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Men Garner Second Victory of Season

By David Hu


Last Sunday, the MIT men’s gymnastics team beat the University of Vermont (UVM), recovering a long-missed part of their sport: winning.

The team now seems to be on a winning streak after a dry spell of three years.

MIT trailed the Catamounts slightly in four out of six events. However, the Beavers trounced the Catamounts in parallel bars and high bar, scoring several points higher than UVM on each event. By the end of the meet, MIT had a substantial lead of 160.1 over UVM’s 157.6.

A UVM mom even called the MIT men “a real pleasure to watch.” While Coach Noah Riskin tried to “tell her she was confused,” she promised to travel the four hours to MIT on February 24 to “root for both [MIT and UVM].”

Last year’s MVP, Damian Engen ’03, scored an 8.25 on the floor exercise, the highest score in the meet, and went on to get first place in the all-around. Patrick Griffin ’04 managed to get second in the all-around despite forgetting his grips. Griffin also attempted a triple back salto off of rings but landed a little short. Mammy G. Sterling ’00 successfully competed the flaired pirouettes he has been working on for high bar.

Unfortunately, all-arounder David Yin was not able to compete due to illness.

The team also suffered a serious setback when James T. Tanabe tore five out of six ligaments in his knee when dismounting from the high bar, abruptly ending his athletic career.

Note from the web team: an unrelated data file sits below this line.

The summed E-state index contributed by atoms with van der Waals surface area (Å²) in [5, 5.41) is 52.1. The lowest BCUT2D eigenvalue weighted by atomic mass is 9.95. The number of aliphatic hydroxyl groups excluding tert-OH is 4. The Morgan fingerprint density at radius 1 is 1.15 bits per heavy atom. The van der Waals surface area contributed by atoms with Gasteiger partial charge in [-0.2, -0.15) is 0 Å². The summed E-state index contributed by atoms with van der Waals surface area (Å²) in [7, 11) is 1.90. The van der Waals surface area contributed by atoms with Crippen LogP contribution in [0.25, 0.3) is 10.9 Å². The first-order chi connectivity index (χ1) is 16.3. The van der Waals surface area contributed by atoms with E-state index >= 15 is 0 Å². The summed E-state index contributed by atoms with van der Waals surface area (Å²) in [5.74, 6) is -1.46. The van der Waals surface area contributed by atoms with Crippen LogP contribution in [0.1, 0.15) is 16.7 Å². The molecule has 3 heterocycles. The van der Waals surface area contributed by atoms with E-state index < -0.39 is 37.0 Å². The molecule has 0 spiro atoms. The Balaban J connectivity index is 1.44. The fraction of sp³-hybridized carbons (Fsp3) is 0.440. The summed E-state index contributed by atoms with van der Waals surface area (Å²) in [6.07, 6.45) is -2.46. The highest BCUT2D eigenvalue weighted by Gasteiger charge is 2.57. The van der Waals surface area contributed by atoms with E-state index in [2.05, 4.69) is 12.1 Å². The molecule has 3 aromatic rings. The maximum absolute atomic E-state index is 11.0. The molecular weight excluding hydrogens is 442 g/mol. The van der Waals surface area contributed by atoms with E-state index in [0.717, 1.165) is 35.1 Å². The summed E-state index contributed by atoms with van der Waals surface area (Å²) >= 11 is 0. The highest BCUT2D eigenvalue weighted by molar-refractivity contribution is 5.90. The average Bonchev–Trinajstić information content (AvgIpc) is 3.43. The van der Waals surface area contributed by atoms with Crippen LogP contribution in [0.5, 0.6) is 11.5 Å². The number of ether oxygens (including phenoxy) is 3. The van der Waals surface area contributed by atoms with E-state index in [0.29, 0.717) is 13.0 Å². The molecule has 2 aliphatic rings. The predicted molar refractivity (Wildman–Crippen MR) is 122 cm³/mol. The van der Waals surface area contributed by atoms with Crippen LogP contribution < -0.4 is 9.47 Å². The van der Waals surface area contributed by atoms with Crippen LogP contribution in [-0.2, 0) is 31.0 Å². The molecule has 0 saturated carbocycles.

Earlier, Tanabe had entertained his teammates with his new “dynamic cross,” in which he performed the famous iron cross as quickly as he could. Unfortunately the skill earned no points for the team.

Next Saturday, February 24, at 2 p.m. in Du Pont, MIT will clash with UVM for the last time. Co-Captain Luke Massery ’02 is strongly advertising this meet as “the only home meet where spectators are welcome.” This meet will be most crucial to MIT, as winning means that MIT will qualify for the NCAA Gymnastics national competition for the first time ever.

These next two weeks will be an endurance test for the MIT team. They will need to imitate the past meets, remembering that gymnastics is an art, requiring “support of one another, a level of concentration, and attention to detail,” said Riskin. The team must learn new skills and control to continue its improvement. Most importantly, the team must cultivate the maturity to cope with winning that it will again need to succeed.